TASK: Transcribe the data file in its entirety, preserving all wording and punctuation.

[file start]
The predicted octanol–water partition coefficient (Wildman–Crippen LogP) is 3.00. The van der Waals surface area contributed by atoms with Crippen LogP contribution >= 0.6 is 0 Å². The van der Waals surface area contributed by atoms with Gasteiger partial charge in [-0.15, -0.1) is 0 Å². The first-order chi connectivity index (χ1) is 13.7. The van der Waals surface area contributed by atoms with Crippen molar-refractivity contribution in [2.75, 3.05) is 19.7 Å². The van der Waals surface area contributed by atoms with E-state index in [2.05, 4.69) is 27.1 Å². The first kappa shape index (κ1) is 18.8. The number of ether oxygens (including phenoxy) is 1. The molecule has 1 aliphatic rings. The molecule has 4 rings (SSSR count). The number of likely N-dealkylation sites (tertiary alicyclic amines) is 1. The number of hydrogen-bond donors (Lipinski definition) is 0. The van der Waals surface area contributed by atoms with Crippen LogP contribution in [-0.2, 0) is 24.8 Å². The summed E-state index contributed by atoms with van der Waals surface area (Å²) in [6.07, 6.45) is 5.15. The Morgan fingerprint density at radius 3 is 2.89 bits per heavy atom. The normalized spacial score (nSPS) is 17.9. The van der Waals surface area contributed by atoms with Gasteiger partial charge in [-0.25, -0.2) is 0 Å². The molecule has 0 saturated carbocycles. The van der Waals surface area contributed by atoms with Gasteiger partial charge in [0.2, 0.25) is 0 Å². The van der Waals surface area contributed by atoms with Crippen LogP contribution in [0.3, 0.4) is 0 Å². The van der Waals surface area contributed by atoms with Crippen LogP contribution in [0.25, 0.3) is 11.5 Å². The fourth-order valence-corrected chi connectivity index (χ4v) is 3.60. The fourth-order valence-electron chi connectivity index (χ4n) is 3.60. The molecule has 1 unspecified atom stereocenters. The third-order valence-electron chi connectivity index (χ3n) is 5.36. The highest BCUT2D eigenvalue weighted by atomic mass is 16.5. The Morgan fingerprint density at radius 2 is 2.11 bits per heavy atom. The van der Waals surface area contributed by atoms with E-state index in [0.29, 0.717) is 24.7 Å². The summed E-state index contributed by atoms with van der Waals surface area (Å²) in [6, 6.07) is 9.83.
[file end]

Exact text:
The predicted octanol–water partition coefficient (Wildman–Crippen LogP) is 3.00. The van der Waals surface area contributed by atoms with Crippen LogP contribution >= 0.6 is 0 Å². The van der Waals surface area contributed by atoms with Gasteiger partial charge in [-0.15, -0.1) is 0 Å². The first-order chi connectivity index (χ1) is 13.7. The van der Waals surface area contributed by atoms with Crippen molar-refractivity contribution in [2.75, 3.05) is 19.7 Å². The van der Waals surface area contributed by atoms with E-state index in [2.05, 4.69) is 27.1 Å². The first kappa shape index (κ1) is 18.8. The number of ether oxygens (including phenoxy) is 1. The molecule has 1 aliphatic rings. The molecule has 4 rings (SSSR count). The number of likely N-dealkylation sites (tertiary alicyclic amines) is 1. The number of hydrogen-bond donors (Lipinski definition) is 0. The van der Waals surface area contributed by atoms with Crippen LogP contribution in [-0.2, 0) is 24.8 Å². The summed E-state index contributed by atoms with van der Waals surface area (Å²) in [6.07, 6.45) is 5.15. The Morgan fingerprint density at radius 3 is 2.89 bits per heavy atom. The normalized spacial score (nSPS) is 17.9. The van der Waals surface area contributed by atoms with Gasteiger partial charge in [-0.25, -0.2) is 0 Å². The molecule has 0 saturated carbocycles. The van der Waals surface area contributed by atoms with Gasteiger partial charge in [0.2, 0.25) is 0 Å². The van der Waals surface area contributed by atoms with Crippen LogP contribution in [0.3, 0.4) is 0 Å². The van der Waals surface area contributed by atoms with Crippen LogP contribution in [0.25, 0.3) is 11.5 Å². The fourth-order valence-corrected chi connectivity index (χ4v) is 3.60. The fourth-order valence-electron chi connectivity index (χ4n) is 3.60. The molecule has 1 unspecified atom stereocenters. The third-order valence-electron chi connectivity index (χ3n) is 5.36. The highest BCUT2D eigenvalue weighted by atomic mass is 16.5. The Morgan fingerprint density at radius 2 is 2.11 bits per heavy atom. The van der Waals surface area contributed by atoms with E-state index in [0.29, 0.717) is 24.7 Å². The summed E-state index contributed by atoms with van der Waals surface area (Å²) in [6, 6.07) is 9.83.